MADRID (Reuters) - Spain will reopen its borders to most European visitors from June 21, 10 days earlier than previously planned, the government said on Sunday, in a further easing of coronavirus restrictions but a week later than some other EU member states.
One of the world’s most visited destinations, Spain has sent mixed signals on when it would reopen its borders as it tries to lure back tourists, having announced several dates in recent weeks.
From June 21 - when Spain’s state of emergency ends - it will allow the entry of visitors from the European Union and the open-border Schengen area, which also includes non-EU countries such as Switzerland and Norway, Spanish Foreign Minister Arancha Gonzalez Laya tweeted.
Visitors from outside the EU or Schengen area will be able to visit Spain from July 1, though that will hinge on their country’s public health situation, Laya said.
British visitors would be able to travel to Spain from June 21 since Britain is still considered part of the EU, a Spanish foreign ministry source said.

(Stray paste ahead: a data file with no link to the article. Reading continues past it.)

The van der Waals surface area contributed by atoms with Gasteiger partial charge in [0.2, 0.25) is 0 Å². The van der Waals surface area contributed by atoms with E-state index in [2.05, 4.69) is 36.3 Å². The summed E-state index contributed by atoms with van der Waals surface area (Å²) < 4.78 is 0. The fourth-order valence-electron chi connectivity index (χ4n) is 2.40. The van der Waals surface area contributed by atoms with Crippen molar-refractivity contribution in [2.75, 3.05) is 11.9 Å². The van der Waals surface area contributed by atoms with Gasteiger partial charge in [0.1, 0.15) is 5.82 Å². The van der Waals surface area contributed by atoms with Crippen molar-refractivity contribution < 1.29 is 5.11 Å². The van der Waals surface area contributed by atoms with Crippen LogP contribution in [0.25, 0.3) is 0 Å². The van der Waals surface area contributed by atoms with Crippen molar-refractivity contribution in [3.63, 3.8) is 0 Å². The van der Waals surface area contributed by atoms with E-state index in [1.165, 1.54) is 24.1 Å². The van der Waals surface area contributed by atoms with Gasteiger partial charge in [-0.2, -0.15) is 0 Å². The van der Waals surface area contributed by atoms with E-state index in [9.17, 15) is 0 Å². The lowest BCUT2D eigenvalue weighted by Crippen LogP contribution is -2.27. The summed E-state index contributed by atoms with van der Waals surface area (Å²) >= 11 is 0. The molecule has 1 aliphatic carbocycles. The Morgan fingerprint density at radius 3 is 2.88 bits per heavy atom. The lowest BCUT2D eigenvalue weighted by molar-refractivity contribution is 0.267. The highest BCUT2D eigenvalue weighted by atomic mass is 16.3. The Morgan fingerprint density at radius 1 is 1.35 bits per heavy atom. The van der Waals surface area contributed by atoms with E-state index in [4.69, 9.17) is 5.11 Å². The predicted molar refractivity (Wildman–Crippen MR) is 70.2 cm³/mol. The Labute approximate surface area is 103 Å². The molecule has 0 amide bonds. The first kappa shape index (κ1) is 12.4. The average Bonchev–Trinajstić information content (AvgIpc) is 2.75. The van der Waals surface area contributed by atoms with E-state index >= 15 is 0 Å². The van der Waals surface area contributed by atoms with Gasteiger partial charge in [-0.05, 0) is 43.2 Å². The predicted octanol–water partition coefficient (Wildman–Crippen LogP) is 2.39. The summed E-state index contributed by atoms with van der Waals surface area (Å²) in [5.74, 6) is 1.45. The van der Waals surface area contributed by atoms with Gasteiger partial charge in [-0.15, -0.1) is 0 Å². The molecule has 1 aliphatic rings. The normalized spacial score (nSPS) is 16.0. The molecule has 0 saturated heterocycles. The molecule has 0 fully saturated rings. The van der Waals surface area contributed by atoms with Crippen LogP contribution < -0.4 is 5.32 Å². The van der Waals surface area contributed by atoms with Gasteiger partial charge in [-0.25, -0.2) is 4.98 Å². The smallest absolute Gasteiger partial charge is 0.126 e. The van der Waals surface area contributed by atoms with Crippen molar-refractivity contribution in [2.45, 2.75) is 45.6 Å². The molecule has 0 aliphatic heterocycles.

Spain’s borders are currently closed to tourists and those exempted from the entry ban must spend 14 days in quarantine as a precaution against the spread of COVID-19, which has so far killed more than 27,000 people in the country.
“Tourism is a key sector for the economic recovery,” Prime Minister Pedro Sanchez told a news briefing. “We have been able to corner the virus in our country and on the European continent... but the risk has not disappeared.”
Sanchez said Spain’s land border with Portugal would remain closed till July 1 because Lisbon had requested it.
The European Commission recommended on Thursday that Schengen area countries, which normally have no border checks, lift controls by June 15.
After Spain’s three-month-long state of emergency ends on June 21, wearing masks in public will remain mandatory until a cure or vaccine for COVID-19, the lung disease caused by the virus, is found.
Spain will allow German tourists to start visiting its Balearic Islands from Monday as a test programme.
Sanchez also said on Sunday a planned aid package to rescue Spain’s automobile sector would total 3.7 billion euros, adding that further details would be announced on Monday.
The lockdown has hammered car sales in Spain, and last month Nissan Motor Co [7201.T] said it would close its 3,000-workforce plants in Barcelona. The government has said it will try to reverse the decision.
Reporting by Joan Faus; Editing by Gareth Jones and Jane Merriman
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